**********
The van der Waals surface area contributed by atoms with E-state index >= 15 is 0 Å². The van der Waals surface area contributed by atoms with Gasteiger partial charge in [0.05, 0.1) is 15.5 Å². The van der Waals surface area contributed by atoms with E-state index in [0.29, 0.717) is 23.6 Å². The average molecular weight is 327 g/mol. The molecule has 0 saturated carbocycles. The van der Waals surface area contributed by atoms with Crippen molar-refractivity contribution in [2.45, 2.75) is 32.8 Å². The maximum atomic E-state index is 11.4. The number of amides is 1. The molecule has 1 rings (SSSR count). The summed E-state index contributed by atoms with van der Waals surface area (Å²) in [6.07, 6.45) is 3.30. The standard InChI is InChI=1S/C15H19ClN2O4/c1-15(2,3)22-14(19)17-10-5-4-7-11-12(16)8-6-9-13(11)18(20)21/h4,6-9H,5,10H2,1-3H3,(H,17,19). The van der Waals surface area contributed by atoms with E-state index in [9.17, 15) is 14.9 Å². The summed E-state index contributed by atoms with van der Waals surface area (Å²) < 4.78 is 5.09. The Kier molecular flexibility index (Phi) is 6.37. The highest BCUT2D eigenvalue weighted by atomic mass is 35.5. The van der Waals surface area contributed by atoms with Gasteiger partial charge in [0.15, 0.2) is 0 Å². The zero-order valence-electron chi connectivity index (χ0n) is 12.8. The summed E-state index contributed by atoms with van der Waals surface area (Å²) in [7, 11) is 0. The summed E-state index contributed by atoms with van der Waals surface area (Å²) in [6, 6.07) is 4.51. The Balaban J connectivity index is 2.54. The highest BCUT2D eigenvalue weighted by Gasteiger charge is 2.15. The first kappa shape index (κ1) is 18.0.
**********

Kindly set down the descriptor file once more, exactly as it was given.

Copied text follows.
The van der Waals surface area contributed by atoms with E-state index >= 15 is 0 Å². The van der Waals surface area contributed by atoms with Gasteiger partial charge in [0.05, 0.1) is 15.5 Å². The van der Waals surface area contributed by atoms with E-state index in [0.29, 0.717) is 23.6 Å². The average molecular weight is 327 g/mol. The molecule has 0 saturated carbocycles. The van der Waals surface area contributed by atoms with Crippen molar-refractivity contribution in [2.45, 2.75) is 32.8 Å². The maximum atomic E-state index is 11.4. The number of amides is 1. The molecule has 1 rings (SSSR count). The summed E-state index contributed by atoms with van der Waals surface area (Å²) in [6.07, 6.45) is 3.30. The standard InChI is InChI=1S/C15H19ClN2O4/c1-15(2,3)22-14(19)17-10-5-4-7-11-12(16)8-6-9-13(11)18(20)21/h4,6-9H,5,10H2,1-3H3,(H,17,19). The van der Waals surface area contributed by atoms with E-state index in [9.17, 15) is 14.9 Å². The summed E-state index contributed by atoms with van der Waals surface area (Å²) < 4.78 is 5.09. The Kier molecular flexibility index (Phi) is 6.37. The highest BCUT2D eigenvalue weighted by atomic mass is 35.5. The van der Waals surface area contributed by atoms with Gasteiger partial charge in [0.15, 0.2) is 0 Å². The zero-order valence-electron chi connectivity index (χ0n) is 12.8. The summed E-state index contributed by atoms with van der Waals surface area (Å²) in [7, 11) is 0. The summed E-state index contributed by atoms with van der Waals surface area (Å²) in [6, 6.07) is 4.51. The Balaban J connectivity index is 2.54. The highest BCUT2D eigenvalue weighted by Gasteiger charge is 2.15. The first kappa shape index (κ1) is 18.0.